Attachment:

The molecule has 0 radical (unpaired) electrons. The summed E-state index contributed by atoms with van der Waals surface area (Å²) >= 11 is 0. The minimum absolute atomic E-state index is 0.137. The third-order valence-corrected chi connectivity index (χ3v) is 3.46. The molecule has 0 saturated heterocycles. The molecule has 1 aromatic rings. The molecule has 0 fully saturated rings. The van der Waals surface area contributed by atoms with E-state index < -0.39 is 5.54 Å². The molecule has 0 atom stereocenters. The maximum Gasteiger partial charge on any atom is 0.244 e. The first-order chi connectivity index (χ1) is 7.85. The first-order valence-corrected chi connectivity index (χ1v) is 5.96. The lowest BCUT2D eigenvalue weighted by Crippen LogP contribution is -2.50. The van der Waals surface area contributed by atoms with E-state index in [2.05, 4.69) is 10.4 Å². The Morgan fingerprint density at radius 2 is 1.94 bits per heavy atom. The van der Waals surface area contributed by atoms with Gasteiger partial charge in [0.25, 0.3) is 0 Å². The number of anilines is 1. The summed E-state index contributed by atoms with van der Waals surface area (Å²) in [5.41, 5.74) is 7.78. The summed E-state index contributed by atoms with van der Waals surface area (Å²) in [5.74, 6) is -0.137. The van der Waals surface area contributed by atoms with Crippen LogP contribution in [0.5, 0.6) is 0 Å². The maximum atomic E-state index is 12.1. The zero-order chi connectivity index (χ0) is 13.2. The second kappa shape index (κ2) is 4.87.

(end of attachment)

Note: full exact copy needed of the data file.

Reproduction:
The molecule has 0 radical (unpaired) electrons. The summed E-state index contributed by atoms with van der Waals surface area (Å²) >= 11 is 0. The minimum absolute atomic E-state index is 0.137. The third-order valence-corrected chi connectivity index (χ3v) is 3.46. The molecule has 0 saturated heterocycles. The molecule has 1 aromatic rings. The molecule has 0 fully saturated rings. The van der Waals surface area contributed by atoms with E-state index < -0.39 is 5.54 Å². The molecule has 0 atom stereocenters. The maximum Gasteiger partial charge on any atom is 0.244 e. The first-order chi connectivity index (χ1) is 7.85. The first-order valence-corrected chi connectivity index (χ1v) is 5.96. The lowest BCUT2D eigenvalue weighted by Crippen LogP contribution is -2.50. The van der Waals surface area contributed by atoms with E-state index in [2.05, 4.69) is 10.4 Å². The Morgan fingerprint density at radius 2 is 1.94 bits per heavy atom. The van der Waals surface area contributed by atoms with Gasteiger partial charge in [0.25, 0.3) is 0 Å². The number of anilines is 1. The summed E-state index contributed by atoms with van der Waals surface area (Å²) in [5.41, 5.74) is 7.78. The summed E-state index contributed by atoms with van der Waals surface area (Å²) in [5.74, 6) is -0.137. The van der Waals surface area contributed by atoms with Crippen LogP contribution in [0.5, 0.6) is 0 Å². The maximum atomic E-state index is 12.1. The zero-order chi connectivity index (χ0) is 13.2. The second kappa shape index (κ2) is 4.87.